Money talks; people listen. Absolute power corrupts absolutely. These are undisputed facts. However, after pursuing profits over equality, the world's richest and most powerful company has reversed its business strategy. After facing widespread backlash from musicians, in addition to a written critique by pop star Taylor Swift, Apple (AAPL) announced it will pay recording artists during Apple Music's 3-month free trial period.
This rare concession again reiterates the continuing decline of the music industry. Apparently it's no longer easy to make millions. Yet, Apple's policy reversal also underscores growing internal concerns: consumers are no longer paying for music. Therefore, one wonders whether Apple purposely lost this battle to win an impending content war?
Upon announcement of Apple’s new streaming service, Apple Music, it was revealed that the world's richest company would not pay any royalties during initial 3-month trial periods. This decision sparked a fire in the hearts of artists and Millenials alike, so much so that Taylor Swift released an open letter to the company entitled “To Apple, Love Taylor,” stating that she would withhold her popular songs from Apple Music. More specifically, Swift declared she would not release her newest album, 1989, claiming that Apple's choice to not compensate content creators is “shocking, disappointing, and completely unlike the historically progressive and generous [nature of Apple]."
Ironically, this is not the first time Taylor Swift has engaged in corporate battles over "fair" pay. Swift also recently pulled all her music from Spotify, stating that the streaming service was doing a disservice to all artists. In her explanation, Swift argued that “music is art, and art is important and rare. Important, rare things are valuable. Valuable things should be paid for. It’s my opinion that music should not be free, and my prediction is that individual artists and their labels will someday decide what an album’s price point [should be]." While economic models oppose this pricing conclusion, Swift's influence could nonetheless spark an era of music reform.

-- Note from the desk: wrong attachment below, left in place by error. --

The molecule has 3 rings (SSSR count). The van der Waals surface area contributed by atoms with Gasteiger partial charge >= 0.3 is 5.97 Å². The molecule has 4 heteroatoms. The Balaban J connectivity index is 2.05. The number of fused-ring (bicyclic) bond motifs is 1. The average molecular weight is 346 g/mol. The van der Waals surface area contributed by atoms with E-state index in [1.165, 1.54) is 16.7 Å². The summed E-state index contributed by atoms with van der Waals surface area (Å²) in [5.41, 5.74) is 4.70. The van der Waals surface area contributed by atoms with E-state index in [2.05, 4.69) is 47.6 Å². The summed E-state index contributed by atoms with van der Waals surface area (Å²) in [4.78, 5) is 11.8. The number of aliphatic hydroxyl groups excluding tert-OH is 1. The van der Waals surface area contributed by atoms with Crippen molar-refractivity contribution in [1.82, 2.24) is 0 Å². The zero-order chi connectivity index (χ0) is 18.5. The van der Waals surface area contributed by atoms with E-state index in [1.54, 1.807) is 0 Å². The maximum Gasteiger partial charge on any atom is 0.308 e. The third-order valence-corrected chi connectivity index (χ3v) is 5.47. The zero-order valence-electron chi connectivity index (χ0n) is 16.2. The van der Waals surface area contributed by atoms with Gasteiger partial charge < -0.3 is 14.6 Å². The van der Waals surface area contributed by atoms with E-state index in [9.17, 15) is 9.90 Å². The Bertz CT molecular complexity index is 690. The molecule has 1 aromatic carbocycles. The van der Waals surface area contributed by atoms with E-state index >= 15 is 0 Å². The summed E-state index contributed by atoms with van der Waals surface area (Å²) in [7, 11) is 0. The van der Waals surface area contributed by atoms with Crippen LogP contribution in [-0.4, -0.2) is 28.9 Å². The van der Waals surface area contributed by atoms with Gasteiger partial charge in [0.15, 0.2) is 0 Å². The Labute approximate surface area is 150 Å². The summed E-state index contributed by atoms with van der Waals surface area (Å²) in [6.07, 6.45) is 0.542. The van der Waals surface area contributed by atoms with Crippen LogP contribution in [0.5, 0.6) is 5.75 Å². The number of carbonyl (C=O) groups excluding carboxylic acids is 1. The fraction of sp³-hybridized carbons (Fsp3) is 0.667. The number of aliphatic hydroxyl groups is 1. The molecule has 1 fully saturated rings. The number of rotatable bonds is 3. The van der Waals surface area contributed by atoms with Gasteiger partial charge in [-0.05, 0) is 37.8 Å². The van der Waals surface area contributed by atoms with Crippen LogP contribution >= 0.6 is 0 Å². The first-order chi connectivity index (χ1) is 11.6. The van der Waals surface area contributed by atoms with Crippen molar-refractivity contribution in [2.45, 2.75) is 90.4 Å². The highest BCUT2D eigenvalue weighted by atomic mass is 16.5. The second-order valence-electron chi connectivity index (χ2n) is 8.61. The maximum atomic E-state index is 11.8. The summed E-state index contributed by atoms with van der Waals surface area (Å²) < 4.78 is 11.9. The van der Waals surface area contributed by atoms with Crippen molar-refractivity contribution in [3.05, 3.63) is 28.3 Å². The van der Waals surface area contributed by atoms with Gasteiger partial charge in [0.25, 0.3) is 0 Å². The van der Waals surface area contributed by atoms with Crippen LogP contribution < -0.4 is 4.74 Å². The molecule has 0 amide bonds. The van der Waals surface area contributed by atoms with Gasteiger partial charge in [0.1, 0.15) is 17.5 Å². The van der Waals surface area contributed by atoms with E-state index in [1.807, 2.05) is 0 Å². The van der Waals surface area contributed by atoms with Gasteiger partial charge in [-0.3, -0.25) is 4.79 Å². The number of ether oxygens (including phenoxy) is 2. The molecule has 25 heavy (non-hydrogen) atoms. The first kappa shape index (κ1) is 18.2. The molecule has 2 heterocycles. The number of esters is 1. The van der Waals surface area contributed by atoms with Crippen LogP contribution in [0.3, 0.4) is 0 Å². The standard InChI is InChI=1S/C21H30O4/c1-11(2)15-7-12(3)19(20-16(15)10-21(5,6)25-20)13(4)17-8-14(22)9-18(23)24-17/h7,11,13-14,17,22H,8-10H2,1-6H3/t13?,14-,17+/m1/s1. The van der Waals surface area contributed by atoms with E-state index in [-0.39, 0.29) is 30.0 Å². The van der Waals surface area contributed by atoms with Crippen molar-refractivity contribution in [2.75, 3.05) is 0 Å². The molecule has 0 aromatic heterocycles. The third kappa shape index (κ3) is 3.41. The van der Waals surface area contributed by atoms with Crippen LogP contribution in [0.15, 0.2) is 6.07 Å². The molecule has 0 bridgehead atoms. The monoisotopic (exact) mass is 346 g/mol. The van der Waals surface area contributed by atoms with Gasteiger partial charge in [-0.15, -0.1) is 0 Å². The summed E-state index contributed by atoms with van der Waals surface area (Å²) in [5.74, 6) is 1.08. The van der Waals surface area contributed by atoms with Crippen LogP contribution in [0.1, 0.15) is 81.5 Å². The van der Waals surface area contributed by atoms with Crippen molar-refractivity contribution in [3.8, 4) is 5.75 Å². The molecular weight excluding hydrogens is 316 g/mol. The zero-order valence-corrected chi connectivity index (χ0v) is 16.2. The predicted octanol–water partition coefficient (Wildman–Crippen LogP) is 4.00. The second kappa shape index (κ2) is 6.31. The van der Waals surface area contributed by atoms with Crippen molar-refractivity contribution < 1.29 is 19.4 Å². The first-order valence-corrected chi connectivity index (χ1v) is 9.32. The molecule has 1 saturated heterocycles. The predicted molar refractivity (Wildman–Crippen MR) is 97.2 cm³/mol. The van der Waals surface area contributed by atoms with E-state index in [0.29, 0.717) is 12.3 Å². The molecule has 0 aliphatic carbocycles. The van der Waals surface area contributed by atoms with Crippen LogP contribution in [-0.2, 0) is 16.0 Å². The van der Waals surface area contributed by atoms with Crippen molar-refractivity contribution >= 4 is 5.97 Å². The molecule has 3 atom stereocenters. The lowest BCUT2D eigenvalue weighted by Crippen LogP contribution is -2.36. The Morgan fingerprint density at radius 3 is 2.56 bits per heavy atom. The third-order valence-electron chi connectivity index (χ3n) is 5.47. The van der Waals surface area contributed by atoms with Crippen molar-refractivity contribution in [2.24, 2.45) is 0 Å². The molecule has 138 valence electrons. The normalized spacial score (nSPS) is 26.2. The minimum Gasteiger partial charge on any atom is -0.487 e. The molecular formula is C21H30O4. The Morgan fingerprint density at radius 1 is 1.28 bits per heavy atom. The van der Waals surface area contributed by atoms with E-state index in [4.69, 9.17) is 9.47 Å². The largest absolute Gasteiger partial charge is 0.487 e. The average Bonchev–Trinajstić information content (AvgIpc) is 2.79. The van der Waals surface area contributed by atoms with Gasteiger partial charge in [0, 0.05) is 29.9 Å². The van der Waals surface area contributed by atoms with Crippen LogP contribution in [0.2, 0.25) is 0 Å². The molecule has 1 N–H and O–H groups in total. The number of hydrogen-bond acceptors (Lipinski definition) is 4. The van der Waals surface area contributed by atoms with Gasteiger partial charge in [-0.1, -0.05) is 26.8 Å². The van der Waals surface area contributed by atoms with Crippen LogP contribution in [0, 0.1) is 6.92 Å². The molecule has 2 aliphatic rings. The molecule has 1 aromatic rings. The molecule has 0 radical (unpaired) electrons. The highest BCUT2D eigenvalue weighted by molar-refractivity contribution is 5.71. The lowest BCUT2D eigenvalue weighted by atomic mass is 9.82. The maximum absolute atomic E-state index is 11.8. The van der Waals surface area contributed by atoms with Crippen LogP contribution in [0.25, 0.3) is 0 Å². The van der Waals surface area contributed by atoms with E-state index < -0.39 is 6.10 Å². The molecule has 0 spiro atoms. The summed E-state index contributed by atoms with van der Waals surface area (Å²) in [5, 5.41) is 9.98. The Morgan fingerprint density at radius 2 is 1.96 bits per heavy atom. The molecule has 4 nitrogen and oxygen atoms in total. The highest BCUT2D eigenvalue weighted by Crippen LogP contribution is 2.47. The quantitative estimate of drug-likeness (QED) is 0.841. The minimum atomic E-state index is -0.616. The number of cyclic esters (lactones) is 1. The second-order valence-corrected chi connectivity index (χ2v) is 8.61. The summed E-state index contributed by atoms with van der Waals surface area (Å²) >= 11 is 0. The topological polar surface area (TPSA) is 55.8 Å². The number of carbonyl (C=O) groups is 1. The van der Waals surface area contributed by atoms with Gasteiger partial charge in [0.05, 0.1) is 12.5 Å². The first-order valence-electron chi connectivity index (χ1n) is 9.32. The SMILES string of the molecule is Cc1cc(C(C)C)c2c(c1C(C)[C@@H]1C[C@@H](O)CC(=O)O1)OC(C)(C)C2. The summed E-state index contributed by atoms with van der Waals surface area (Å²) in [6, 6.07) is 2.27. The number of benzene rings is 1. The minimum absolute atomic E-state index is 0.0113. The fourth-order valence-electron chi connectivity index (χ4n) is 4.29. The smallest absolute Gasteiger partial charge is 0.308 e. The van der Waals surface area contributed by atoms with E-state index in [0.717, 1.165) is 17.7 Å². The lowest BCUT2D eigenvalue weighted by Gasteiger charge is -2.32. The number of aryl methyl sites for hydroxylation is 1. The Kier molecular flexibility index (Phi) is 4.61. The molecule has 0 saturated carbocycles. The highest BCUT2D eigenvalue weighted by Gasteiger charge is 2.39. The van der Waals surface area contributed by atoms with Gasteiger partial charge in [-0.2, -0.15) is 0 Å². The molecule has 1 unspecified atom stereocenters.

If she's smart, and I assume she is, Taylor Swift will partner with Apple to demolish Spotify. Although she may not achieve her pricing goals, Swift will greatly profit from aligning herself with the $740 billion giant. In the long-run, Swift stands to make a lot of money with Apple; however, Swift's blunt negotiating tactics may someday threaten her career. Although her $200 million personal net worth is impressive, Swift should remember that Apple generates $70,000 in revenue every second. While I'm a fan of "David vs. Goliath" fights, this showdown, if continued, will not end well for Swift.
*As a side note, Apple’s new music service will launch for free on June 30th. After 3-months, Apple Music will cost individual users $9.99/month, or $14.99/month for families.